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We aren't going to agree on this one.

Had James been open longer I would have no issues at all with the post. But we're talking about a small husband/wife restaurant, just opening their first proprietorship, perhaps a life's savings invested. James or any similar restaurant deserves to be cut a break at the start. They have enough hurdles the first few weeks without some major bad publicity.

When someone has serious kitchen experience I guess I'm expecting more empathy for and support of a new restaurant, even one that disappoints. That community thing I was talking about before.

Question - did your friends or you mention those problems to the hostess or the chef that evening? It sounds like the dining experience was sufficiently spoiled that some honest confrontation would have benefited both sides. Of course you have no obligation to do so, especially since you were paying guests and not comps. But some on-the-spot candor would have been doing them a favor.

I may have been overly dramatic in "they deserve better." I admit I'm hypersensitive about giving new restaurants the benefit of the doubt. It is one of those few buttons that, when pushed, gets me going. Probably because I have been through opening my own restaurant and because I have seen a lot of others go through it and many not making it.

Sidebar: It's my experience that the odds of getting a poor meal and poor service are greater in a slow, uncrowded restaurant than one that is buzzing along. Not logical, but all too often the case.


Edited by Holly Moore (log)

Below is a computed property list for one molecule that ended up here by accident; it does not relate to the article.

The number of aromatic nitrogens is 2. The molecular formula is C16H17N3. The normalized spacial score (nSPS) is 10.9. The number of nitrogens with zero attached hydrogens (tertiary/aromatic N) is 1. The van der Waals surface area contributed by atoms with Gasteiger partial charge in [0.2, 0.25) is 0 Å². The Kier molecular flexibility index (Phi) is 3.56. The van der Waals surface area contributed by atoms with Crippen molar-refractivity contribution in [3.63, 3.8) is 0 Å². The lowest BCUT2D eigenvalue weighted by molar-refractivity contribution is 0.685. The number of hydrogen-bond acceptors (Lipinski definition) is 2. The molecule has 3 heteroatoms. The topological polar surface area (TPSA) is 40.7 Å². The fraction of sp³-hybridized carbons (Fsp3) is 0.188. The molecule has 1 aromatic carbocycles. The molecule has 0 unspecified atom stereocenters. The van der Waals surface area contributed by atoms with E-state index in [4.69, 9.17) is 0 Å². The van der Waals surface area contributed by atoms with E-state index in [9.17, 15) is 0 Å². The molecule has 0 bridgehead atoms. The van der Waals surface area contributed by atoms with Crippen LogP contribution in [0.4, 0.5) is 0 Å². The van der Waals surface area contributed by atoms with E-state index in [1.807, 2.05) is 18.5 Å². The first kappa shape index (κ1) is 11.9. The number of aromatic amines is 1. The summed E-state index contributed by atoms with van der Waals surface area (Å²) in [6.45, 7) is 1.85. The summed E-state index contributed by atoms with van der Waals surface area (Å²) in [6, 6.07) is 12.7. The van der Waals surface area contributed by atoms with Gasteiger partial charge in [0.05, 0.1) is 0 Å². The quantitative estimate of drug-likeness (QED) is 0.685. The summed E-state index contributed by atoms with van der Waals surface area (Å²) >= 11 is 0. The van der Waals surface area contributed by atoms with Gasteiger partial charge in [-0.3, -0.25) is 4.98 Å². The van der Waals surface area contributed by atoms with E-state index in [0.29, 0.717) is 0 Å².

Holly Moore

"I eat, therefore I am."

HollyEats.Com

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When a first place opens, I don't expect the food and/or service to be 100% right out of the gates. Likewise, any reviews of recently opened restaurants, I take with a grain of salt. I don't doubt that the OP had a bad experience, and he called it like he saw it. Subsequent reviews came in that seemed much better, and the place may, in fact, be getting better... sort of to be expected.

The only part of the original review that *really* sticks in my craw (and it may be irrelevant to the average Joe walking in off the street) is that they said "we want to cook for you", which typically means they want to take special care of you, but then proceeded to give them run-of-the-mill food/service and a full-charge bill. I don't care if you're open for 1 day, or 10 years... that was a crappy move by the proprietors, IMHO. Like I said, most people will never have this offer, so it may not matter so much in the grand scheme of things. However, when I'm out eating and am someone offers to take care of us, or sends over extra stuff we didn't ask for as a friendly gesture or whatever, if I then get billed for said gesture... I'd be pissed. And I think the OP had every right to be.